"Said Jesus (on him be peace), ’Blessed are those who humble themselves in this world, for they shall be the possessors of thrones on the day of judgment. Blessed are those who make peace between men in this world, for they shall inherit Paradise on the day of resurrection. Blessed are they who are poor in this world, for they shall behold God Most High on the day of resurrection.’ " (Vol. Ill, p. 237 ; cf. Matt. 5 : 3-9.)

" Some one said to Jesus : ’ Let me go with you on your wanderings.’ He replied : ’Dispose of all that you have and follow me.’ " (Vol. IV, p. 170 ; cf. Luke 9 : 57 and Matt. 19 : 21.) Here two passages are mixed.

" Said Jesus (on him be peace),’ It has been told of ancient times : a tooth for a tooth and a nose for a nose ; but I say unto you, do not return evil for evil, but whosoever strikes you on the right cheek, turn to him the left also ; and whosoever desireth you to go with him a mile go with him twain ; and whosoever taketh away your cloak give him your inner garment also.’ " (Vol. IV, p. 52 ; cf. Matt. 5 : 30-41.) These verses seem to be fairly accurate quotations, though not without some confusion, from some translation of the Sermon on the Mount.

" Said the disciples to Jesus (on him be peace), ’ Behold this mosque how beautiful it is.’ He replied : ’ O my nation ! O my nation ! In truth I say unto you, God will not suffer a stone to remain upon a stone in it but he will destroy it because of the sins of its people. Truly God does not care for gold and silver nor does he care for these stones at which ye marvel ; but the things which God loves most are pure hearts, with them God can build up the earth, and if they are not good they are wasted’" ("Ihya," Vol. Ill, p. 288 ; cf. Matt. 24 : 2.)

" Said Jesus : ’ Do not take the world for your master, for she will make you her slave. Lay up your treasures with him who will not lose them. For he who lays up treasure in the earth fears that which will destroy them ; but he who has treasures with God does not fear for anything that may injure them’ (Matt. 6:9-21). And Jesus said also : ’O company of the Apostles, behold I have poured out the world upon the ground, therefore do not take hold of it again after me, for the evil of this world is that men disobey God in it. And the evil of the world also is that the other world cannot be obtained without abandoning the present. Therefore pass through the world but do not build in it. Know that the root of all sin is the love of the world and perchance the desire of an hour will cause those who follow it to lose the other world altogether.’ He also said : ’ I have cast the world before you and ye have sat upon its back, do not therefore suffer kings or women to dispute its possession with you. As for kings, do not dispute with them for its possession, for they will not give it back to you. And as for women, guard yourselves against them by prayer and fasting’ " (Vol. Ill, p. 139.) "Said Jesus : ’The love of this world and of the world to come cannot abide in the same heart even as water and fire cannot abide in one vessel’ " (Vol. Ill, p. 140.)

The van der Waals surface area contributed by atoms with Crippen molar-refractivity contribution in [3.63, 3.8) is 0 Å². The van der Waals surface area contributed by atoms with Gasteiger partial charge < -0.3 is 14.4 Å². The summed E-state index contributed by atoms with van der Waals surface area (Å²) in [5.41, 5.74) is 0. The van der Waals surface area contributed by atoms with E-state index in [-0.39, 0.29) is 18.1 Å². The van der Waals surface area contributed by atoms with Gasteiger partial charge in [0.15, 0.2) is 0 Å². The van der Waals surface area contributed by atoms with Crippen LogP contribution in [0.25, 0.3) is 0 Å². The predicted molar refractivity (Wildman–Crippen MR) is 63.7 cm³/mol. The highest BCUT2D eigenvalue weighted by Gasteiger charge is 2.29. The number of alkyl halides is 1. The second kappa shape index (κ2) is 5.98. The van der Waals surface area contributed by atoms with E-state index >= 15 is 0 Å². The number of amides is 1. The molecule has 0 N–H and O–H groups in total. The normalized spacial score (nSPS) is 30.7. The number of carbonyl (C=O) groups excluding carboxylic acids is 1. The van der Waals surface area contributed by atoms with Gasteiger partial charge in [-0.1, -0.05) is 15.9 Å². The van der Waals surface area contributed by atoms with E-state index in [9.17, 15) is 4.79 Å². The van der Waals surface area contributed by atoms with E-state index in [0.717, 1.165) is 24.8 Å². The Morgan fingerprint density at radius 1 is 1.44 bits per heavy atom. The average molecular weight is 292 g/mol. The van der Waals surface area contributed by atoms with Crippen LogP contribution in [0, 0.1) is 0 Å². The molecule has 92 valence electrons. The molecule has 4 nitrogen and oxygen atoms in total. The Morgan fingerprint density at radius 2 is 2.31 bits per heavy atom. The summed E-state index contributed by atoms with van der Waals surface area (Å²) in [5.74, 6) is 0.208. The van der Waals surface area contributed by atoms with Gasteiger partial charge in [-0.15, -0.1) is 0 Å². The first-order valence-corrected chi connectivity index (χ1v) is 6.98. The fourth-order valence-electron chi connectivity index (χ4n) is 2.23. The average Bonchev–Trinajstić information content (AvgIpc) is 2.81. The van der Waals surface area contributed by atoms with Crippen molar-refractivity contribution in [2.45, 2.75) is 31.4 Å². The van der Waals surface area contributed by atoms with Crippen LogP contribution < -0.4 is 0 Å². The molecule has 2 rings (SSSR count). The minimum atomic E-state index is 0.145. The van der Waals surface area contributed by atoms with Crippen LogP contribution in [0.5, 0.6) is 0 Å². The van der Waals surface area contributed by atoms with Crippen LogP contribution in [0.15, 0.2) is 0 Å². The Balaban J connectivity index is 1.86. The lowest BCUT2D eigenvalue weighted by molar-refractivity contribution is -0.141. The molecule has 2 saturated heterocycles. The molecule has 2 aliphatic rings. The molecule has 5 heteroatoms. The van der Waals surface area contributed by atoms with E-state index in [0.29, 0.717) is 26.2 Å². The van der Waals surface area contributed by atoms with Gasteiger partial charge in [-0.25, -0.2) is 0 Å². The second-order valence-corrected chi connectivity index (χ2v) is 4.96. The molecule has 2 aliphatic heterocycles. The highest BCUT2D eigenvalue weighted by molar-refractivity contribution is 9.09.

" Said Jesus (on him be peace), ’ O ye teachers of wickedness ! Ye fast and pray and give alms and do not what ye command others and ye teach that which ye do not understand. How evil is that which ye do. Ye repent only with words but your deeds are without value. In vain do ye purify your skins while your hearts are covered with evil. I say unto you, be not as the sieve from which the good flour passes out and all that remains in it are the siftings. Thus ye make the truth to pass out of your mouths, but deceit remains in your hearts, O servants of the world ! How can any one understand the other world while his desires cling to this ? Of a truth I say unto you that your hearts shall weep because of your deeds. Ye have put the world upon your tongues and trampled upon good deeds. Of a truth I say unto you, ye have corrupted your future life, for ye are more in love with the good things of this world than of the good things of the world to come. Which of the children suffers greater loss than ye do, if only ye knew it ! Woe be to you ! How long will ye describe the right way to those who are in darkness and ye yourselves remain in the place of doubt ? It is as if ye invite the children of the world to forsake its pleasure in order to leave it for yourselves a little while. Woe be to you ! What benefit is it to the darkened house if the candle be put on its roof while the rooms of the house remain in darkness ? In the same way ye will not be enriched if the light of knowledge is on your lips, while your hearts remain in darkness. O ye servants of the world ! what of your righteousness or your freedom ? Perchance the world will pluck you up by the roots and cast you upon your faces and drag you in the dust. It will expose your sins upon your foreheads, then it will drive you before it until you are delivered up to the angel of judgment, every one of you naked. Then shall you be punished by your evil deeds.’" (Vol. Ill, p. 183 ; cf. Matt. 23 : 1-27.)